MPs debate Brexit deal after stinging setback for Theresa May

Lawmakers will vote next Tuesday on the agreement that May has negotiated with the EU over the last 18 months, which faces daunting opposition as the clock ticks down before Brexit.

Published: 09th January 2019 03:23 PM  |   Last Updated: 09th January 2019 03:28 PM   |  A+A-

British foreign secretary Boris Johnson, a leading Brexit advocate, said last month the EU could 'go whistle' if it made 'extortionate' demands for payment.

British Prime Minister Theresa May. (AP)


LONDON: British MPs will on Wednesday begin five days of debate ahead of a historic delayed vote on Prime Minister Theresa May's Brexit deal, a day after giving her a stinging blow aimed at preventing Britain from crashing out of the bloc with no agreement.

Lawmakers will vote next Tuesday on the agreement that May has negotiated with the EU over the last 18 months, which faces daunting opposition as the clock ticks down before Britain leaves the European Union.

The prime minister has warned rebels in her own party that defeat will lead to a no-deal Brexit, or no departure from the bloc at all.

But in a major setback Tuesday that presages likely defeat in next week's vote, MPs approved an amendment that will curtail the government's tax powers in case of a no-deal Brexit.

David Lidington, May's effective deputy, called the House of Commons defeat "inconvenient" yet ineffectual and insisted the government remained focused on winning approval for the prime minister's plan.

"We are focused on getting any possible vote in favour of the PM's deal," he told BBC radio. 

"I don't think the British public are served by fantasies about magical alternative deals. 

"The choice the people have is this deal or no deal, or -- as some MPs advocate -- to reverse the 2016 referendum entirely."

However, ardent Brexit supporters who favour a clean break when Britain is scheduled to leave the EU on March 29 look set to rebel over fears the draft divorce deal could lead to some kind of customs union with the bloc.

The prime minister has already pulled the vote once with defeat looming, and a loss for the government would plunge Britain into "uncharted territory", according to May.

She is still seeking assurances from the EU on the most controversial elements of the Brexit deal relating to Northern Ireland, in a bid to convince critics to back the agreement.

These assurances are set to be delivered to lawmakers before they vote, although not before they start their debate on Wednesday.

"The work to secure those assurances is ongoing. I think what's important is that if we are to secure assurances, MPs are aware of what they are before the vote takes place," a Downing Street spokesman said.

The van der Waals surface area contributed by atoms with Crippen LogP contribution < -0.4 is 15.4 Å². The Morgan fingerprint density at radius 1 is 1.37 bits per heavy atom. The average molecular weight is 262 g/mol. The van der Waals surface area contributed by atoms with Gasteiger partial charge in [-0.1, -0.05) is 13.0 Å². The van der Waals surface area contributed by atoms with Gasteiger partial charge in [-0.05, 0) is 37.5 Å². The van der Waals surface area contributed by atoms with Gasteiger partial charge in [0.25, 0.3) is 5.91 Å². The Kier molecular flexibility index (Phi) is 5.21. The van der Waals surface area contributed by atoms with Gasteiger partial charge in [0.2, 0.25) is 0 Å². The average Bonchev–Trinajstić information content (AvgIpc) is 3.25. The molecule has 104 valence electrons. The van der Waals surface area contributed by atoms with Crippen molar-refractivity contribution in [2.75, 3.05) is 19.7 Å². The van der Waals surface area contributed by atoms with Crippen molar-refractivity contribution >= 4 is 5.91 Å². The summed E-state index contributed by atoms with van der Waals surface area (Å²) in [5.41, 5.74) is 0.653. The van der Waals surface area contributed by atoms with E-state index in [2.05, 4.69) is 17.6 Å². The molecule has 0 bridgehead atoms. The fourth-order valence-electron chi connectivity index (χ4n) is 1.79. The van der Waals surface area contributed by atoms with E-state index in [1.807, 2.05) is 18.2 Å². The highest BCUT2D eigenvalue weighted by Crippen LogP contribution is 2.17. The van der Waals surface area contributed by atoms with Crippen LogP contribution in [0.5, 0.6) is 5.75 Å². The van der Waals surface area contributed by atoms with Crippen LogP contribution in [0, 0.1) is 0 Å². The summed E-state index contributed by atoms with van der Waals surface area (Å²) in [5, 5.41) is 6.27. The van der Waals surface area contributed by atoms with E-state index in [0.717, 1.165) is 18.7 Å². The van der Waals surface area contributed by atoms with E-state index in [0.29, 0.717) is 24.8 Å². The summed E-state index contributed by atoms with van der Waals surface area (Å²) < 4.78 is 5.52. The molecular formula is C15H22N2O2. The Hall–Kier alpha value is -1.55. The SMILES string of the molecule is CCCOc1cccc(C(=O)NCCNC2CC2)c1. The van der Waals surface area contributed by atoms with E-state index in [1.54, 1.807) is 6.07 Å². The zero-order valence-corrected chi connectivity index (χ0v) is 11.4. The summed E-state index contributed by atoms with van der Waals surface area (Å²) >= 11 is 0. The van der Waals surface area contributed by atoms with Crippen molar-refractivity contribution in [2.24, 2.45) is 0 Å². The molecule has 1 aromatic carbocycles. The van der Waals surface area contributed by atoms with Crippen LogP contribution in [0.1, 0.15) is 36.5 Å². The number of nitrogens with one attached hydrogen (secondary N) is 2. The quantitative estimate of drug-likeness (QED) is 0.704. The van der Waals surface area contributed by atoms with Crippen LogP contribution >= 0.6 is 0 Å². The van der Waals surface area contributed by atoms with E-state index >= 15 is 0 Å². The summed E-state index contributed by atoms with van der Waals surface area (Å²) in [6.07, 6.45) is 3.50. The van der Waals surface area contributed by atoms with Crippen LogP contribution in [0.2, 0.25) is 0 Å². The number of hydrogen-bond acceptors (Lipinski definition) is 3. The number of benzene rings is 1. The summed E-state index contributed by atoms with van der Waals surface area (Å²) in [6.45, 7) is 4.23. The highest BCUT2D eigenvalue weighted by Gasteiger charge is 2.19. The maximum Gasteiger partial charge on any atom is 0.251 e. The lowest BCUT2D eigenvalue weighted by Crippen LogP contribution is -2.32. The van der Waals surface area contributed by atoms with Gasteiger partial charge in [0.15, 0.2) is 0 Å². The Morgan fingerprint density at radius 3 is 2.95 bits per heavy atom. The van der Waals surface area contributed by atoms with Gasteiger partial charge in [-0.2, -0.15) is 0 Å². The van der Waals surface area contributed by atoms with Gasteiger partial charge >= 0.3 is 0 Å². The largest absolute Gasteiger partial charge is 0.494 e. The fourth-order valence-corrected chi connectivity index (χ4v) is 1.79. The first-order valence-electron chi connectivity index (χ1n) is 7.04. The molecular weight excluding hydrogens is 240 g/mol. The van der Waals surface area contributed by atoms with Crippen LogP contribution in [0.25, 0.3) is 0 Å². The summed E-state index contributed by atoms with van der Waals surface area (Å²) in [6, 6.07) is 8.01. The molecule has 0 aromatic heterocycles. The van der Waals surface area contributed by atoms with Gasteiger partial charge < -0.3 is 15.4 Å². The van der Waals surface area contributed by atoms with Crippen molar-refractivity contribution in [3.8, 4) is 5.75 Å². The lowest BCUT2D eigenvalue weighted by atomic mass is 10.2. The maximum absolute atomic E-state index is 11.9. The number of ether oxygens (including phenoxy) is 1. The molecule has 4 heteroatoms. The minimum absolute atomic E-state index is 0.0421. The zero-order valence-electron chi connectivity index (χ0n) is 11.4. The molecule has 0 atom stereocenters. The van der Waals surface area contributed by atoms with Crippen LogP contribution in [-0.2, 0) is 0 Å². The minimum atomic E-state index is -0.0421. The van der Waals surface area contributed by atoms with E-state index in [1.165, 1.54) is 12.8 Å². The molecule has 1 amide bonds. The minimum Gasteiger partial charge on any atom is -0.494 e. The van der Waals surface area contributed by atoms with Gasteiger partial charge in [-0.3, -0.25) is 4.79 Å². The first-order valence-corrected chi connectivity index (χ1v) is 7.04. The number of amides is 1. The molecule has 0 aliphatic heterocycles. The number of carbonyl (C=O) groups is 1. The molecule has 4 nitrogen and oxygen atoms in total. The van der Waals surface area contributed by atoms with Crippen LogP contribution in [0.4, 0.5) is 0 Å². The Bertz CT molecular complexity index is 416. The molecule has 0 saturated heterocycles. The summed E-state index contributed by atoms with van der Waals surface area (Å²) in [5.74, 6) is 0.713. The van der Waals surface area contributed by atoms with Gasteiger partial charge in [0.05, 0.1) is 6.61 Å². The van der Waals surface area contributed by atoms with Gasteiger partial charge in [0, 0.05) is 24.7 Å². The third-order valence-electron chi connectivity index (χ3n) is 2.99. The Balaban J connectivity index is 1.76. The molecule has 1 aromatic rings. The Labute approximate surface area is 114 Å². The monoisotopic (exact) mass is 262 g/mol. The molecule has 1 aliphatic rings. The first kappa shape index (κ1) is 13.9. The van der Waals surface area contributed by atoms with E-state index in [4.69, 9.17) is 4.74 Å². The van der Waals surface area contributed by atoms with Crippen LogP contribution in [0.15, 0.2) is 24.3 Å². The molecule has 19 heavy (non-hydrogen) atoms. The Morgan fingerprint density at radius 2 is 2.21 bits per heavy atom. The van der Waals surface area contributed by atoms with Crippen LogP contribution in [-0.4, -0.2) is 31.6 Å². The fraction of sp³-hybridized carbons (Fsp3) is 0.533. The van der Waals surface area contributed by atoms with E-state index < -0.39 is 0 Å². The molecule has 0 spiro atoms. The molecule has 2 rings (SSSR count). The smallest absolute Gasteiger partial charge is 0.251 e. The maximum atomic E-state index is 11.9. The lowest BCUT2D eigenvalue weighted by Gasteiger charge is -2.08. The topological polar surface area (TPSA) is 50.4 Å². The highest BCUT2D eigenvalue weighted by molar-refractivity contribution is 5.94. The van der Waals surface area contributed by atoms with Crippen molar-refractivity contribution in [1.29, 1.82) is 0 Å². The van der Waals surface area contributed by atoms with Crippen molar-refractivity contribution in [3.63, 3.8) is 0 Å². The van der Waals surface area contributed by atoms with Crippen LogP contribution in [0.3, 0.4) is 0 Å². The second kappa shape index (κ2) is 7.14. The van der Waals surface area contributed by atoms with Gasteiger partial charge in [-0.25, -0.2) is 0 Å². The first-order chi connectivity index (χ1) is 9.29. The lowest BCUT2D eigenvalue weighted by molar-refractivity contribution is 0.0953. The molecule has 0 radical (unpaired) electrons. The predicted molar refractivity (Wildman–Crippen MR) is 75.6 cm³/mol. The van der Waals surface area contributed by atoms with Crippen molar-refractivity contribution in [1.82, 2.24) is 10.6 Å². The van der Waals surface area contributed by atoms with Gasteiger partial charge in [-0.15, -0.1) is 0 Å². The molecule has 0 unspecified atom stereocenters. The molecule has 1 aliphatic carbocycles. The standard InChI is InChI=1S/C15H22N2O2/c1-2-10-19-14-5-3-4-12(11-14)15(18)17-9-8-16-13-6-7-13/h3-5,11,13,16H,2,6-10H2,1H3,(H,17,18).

The government has recently made much-publicised preparations for leaving without a deal, regardless of whether May's deal is approved, drawing ire from MPs who insist no deal must be ruled out.

A cross-party group of 209 lawmakers sent the prime minister a letter Sunday urging her "to agree a mechanism that would ensure a 'no-deal' Brexit could not take place". 

- Weakened May -
Some MPs would be in favour of a second referendum but such a move would likely cause outrage among Brexit voters and raise the issue of the framing of the question.

A PR battle has reached fever pitch as the deadline looms, with second referendum campaigners setting up stalls at markets nationwide, while Brexiteers are also touring the country pushing for a clean break.

May insists Britain will leave the EU in March whatever happens, but there is growing talk of delaying the two-year Article 50 exit process to give her some breathing space to get her deal agreed.

An EU diplomat told AFP on Tuesday that "we are convinced that Theresa May will request a postponement after the agreement is rejected in the British parliament."

Brexit Secretary Stephen Barclay denied reports about a possible delay, saying "there are people in the European Union who are discussing this issue, but that is not the position of the UK government."

The prime minister survived a half-hearted attempt by her party to oust her before Christmas, but the level of rebellion has left her weakened.

The key sticking point is the deal's so-called backstop solution, which proposes some kind of customs union to prevent a hard border between the British province of Northern Ireland and the Republic of Ireland.

Brexit supporters are worried that there is no mechanism for Britain to unilaterally withdraw, meaning it could end up indefinitely stuck in the union, hampering its ability to strike deals with the rest of the world.


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